"Breaking Quebec” –The Marois malaise

Par Beryl Wajsman le 6 octobre 2013

The hit cable series “Breaking Bad” ended its five year run this past weekend. But we have another up here. It’s called “Breaking Quebec” starring Pauline Marois.

Amidst the stark battles over Bill 14 and the Values Charter, sight has been lost of the broader malaise of the Marois administration. And frankly, some anger should be kept in reserve by demonstrators to make their voices heard on it.

This is a government that has contracted opportunity, sown division and trammeled hope. And to such an extent that reasonable people could be forgiven for thinking it was done in an almost premeditated manner meant to create a total command state devoid of growth with enough of its citizens dependant on a government cheque as to insure the PQ’s re-election.

Since taking office, Marois has placed a permanent moratorium on the development of natural gas. Quebec has  so much of it that we too could have dramatically lowered unemployment rates. Perhaps not as low as the American states that have revved-up natural gas operations in the past five years, but substantially better than where we are now. Why is natural gas development good enough for Pennsylvania, New York, Montana, the Dakotas, and Texas, but not for us? In the areas where natural gas development is ongoing, unemployment rates are as low as 3-5%.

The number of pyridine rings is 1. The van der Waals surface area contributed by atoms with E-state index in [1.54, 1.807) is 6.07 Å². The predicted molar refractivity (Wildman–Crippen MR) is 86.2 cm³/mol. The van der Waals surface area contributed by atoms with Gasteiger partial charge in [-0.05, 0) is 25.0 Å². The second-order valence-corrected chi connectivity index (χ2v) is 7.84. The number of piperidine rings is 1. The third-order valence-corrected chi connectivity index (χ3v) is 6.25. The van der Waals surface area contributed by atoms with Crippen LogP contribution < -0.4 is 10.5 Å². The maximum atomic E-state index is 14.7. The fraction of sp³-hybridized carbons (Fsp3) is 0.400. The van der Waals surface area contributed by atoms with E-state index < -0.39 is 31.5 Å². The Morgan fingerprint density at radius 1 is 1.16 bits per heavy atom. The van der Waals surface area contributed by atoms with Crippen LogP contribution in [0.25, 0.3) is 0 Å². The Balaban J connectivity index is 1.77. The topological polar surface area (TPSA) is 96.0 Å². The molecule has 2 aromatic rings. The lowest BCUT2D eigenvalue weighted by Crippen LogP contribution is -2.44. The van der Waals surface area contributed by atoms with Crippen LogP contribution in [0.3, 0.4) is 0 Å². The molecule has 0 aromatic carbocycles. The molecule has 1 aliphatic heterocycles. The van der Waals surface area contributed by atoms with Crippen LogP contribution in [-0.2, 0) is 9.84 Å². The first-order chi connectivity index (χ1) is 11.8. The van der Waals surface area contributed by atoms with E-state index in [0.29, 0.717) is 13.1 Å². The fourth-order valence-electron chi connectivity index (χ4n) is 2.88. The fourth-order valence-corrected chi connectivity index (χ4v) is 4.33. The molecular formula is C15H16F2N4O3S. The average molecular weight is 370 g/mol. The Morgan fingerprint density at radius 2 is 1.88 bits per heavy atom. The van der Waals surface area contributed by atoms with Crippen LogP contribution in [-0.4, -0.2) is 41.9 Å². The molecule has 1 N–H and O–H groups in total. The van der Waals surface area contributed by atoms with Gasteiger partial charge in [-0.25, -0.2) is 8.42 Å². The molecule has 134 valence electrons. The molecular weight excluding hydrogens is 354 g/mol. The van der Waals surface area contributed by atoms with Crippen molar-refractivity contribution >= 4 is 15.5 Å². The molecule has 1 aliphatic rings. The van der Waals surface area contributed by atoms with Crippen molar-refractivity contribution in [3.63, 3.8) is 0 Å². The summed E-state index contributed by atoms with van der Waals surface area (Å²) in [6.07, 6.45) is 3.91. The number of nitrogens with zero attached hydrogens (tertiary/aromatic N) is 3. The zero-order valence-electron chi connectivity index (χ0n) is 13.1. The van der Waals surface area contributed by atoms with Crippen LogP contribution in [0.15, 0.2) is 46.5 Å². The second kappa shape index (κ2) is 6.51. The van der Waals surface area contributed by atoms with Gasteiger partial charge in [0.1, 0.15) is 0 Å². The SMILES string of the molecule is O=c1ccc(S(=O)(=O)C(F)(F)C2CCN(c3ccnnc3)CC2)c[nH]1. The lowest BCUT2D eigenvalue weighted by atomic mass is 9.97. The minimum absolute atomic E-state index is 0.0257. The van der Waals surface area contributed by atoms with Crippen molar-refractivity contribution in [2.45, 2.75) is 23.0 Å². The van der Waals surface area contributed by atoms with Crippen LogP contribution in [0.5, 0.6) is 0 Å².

The Marois government has also placed a permanent moratorium on drilling for oil in and around Anticosti Island. The area is virtually unpopulated. Yet the reserves there may be equal to 15% of Alberta’s.

The Marois government has refused to consider the monetization of Hydro-Quebec on the grounds that it is part of our “patrimony,” presumably on a par with the cross in the National Assembly that she exempted from her “values.” Yet monetization would mean selling shares in Hydro to the public which would lead to a drop in rates for consumers. Even France did the same with its state utility, Electricite de France, and was actually able to increase its revenues because it was not solely dependant on foreign contracts and raised tariffs on consumers.

It is hard for most to remember that in 1976, prior to the PQ election, Quebec was one of Canada`s richest areas. In the preceeding decade Montreal has built a World`s Fair, a Metro system, an urban highway system and an Olympics. Today it seems, we can hardly keep our streets and roads from collapsing. You can`t have any growth without an expanded tax base. It is not just language and sovereignty that keeps foreign investment and well-paying jobs away. It is government policy. All we hear from Quebec is “No, no and no!”

It is not good enough to have the odd announcement here and there of a company expanding. Because those expansions are based on our tax dollars incentivizing those companies through government handouts. The expansion of our resource base would mean fresh investment dollars coming in, not subventions from our taxes.

Where is the outrage against all thatE Where is the outrage against Marois’ failure to honour the health care tax cut? Where is the outrage against her allowance of the highest Hydro rate increases in a generation? Where is the outrage against her compromise of the social agenda by cutting welfare and daycare? She will say we need austerity. Of course, because she has closed the doors to any growth!

Marois has said she believes her “Values Charter” will unify Quebecers.  It obviously hasn’t and won’t. But there is something that will. Her record!


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